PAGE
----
Maybe the NBA restart wasn't such a good idea for the Kings.
Four Kings players have already tested positive for the coronavirus. The team was forced to shut down their practice facility. Their starting center was sent to his room for 10 days for violating contact rules and now De'Aaron Fox is on the shelf with an ankle injury.
This isn't the start the team was hoping for. But now it is the reality they are living with.
Fox underwent an MRI on Wednesday following the team's practice. According to the official press release, the 22-year-old point guard will be re-evaluated in seven-to-10 days after sustaining a second left ankle sprain this season.
There is no word on the severity of the injury, but any injury to the Kings' leading scorer could have a major impact on their ability to win games.
"[He's] someone I've called the head of our snake multiple times this season," coach Luke Walton said earlier this week. "We put a lot on his plate, but he's got that ability to be one of those players."
With Fox on the shelf, Walton will turn to veteran Cory Joseph in the short term. The veteran is a methodical game manager and a strong defensive player, but the team plays at a completely different pace when he is on the court and he doesn't have Fox's dynamic offensive game.
[SPORTS UNCOVERED: Listen to the latest episode]
According to Kent Bazemore, Joseph has already assumed a leadership role with the team. He's an experienced player that has made the playoffs in all eight of his seasons in the league, and he won an NBA championship with the San Antonio Spurs during the 2013-14 season.
"Cory Joseph is really running the team, he's taken on a leadership role on the floor, getting guys in the right spot and being very vocal," Bazemore said.
On the season, Joseph is averaging a modest 6.3 points and 3.4 assists in 24 minutes a night. He's one of the more durable players in the league and hasn't missed a game in the last three seasons.
With every contest being incredibly important during the restart, the Kings' fate may lie completely in Fox's ability to heal. That's not an indictment on Joseph, but a statement on what Fox means to the team on both ends of the floor.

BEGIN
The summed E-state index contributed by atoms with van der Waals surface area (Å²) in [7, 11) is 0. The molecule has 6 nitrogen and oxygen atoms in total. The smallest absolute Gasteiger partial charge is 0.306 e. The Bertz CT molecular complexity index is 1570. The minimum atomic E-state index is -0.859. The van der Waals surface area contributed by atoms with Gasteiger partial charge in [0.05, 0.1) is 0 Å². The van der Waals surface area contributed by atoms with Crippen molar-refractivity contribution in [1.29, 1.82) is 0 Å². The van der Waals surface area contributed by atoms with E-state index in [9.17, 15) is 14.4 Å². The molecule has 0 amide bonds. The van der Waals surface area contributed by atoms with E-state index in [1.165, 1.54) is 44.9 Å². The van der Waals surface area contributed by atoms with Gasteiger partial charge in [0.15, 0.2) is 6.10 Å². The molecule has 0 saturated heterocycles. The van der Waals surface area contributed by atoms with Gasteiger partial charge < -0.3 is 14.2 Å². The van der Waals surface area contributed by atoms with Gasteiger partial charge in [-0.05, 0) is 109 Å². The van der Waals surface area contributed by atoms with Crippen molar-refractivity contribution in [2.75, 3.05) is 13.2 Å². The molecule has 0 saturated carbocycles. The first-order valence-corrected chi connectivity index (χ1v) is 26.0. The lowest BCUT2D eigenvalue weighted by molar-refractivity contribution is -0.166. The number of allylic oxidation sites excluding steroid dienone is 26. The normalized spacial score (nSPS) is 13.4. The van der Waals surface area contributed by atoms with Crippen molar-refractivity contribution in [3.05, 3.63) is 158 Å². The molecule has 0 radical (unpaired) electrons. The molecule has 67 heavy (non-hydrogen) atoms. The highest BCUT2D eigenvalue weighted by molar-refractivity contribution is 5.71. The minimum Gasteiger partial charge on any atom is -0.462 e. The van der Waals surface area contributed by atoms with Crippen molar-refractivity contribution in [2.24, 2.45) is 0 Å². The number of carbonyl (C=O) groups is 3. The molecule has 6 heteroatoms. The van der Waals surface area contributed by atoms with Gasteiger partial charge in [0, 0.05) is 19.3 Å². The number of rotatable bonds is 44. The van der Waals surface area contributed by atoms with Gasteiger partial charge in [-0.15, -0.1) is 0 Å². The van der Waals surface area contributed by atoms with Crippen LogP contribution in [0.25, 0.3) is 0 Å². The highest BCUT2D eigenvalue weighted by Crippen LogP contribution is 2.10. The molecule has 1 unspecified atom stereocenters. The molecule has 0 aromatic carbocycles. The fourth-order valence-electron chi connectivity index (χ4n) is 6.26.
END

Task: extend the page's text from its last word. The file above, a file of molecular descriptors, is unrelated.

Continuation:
The early word is that Fox's current injury is not as severe as the one that occurred early in the season, but it usually takes a few days to fully know the extent of the damage.
His recovery from his original injury was almost miraculous. The normal time frame for a Grade Three sprain, which is a complete detachment of the ligament, is usually around 12 weeks and sometimes a lot more than that.
After spraining his ankle on Nov. 11 at practice, he was able to return to the court five weeks later on Dec. 17.
If the Kings have any chance of snapping their 13-year playoff drought, they are going to need a less severe diagnosis and another expedited recovery.
The good news is that Fox knows the rehab and recovery program and the Kings' training staff also has a solid understanding of what worked with the injury last time.
Sacramento has additional options at the point as well. Yogi Ferrell keeps himself in excellent shape and is ready when called upon. Starting shooting guard Bogdan Bogdanovic has the ability to slide over and eat time at the point as well.
The Kings have 16 days until their first game against the Spurs. If Fox is ready to play, the team has a chance to make some noise in the final eight games of the season. If he's out long term, the road gets a lot more difficult.
What De'Aaron Fox's injury means for Kings' chances in NBA restart originally appeared on NBC Sports Bay Area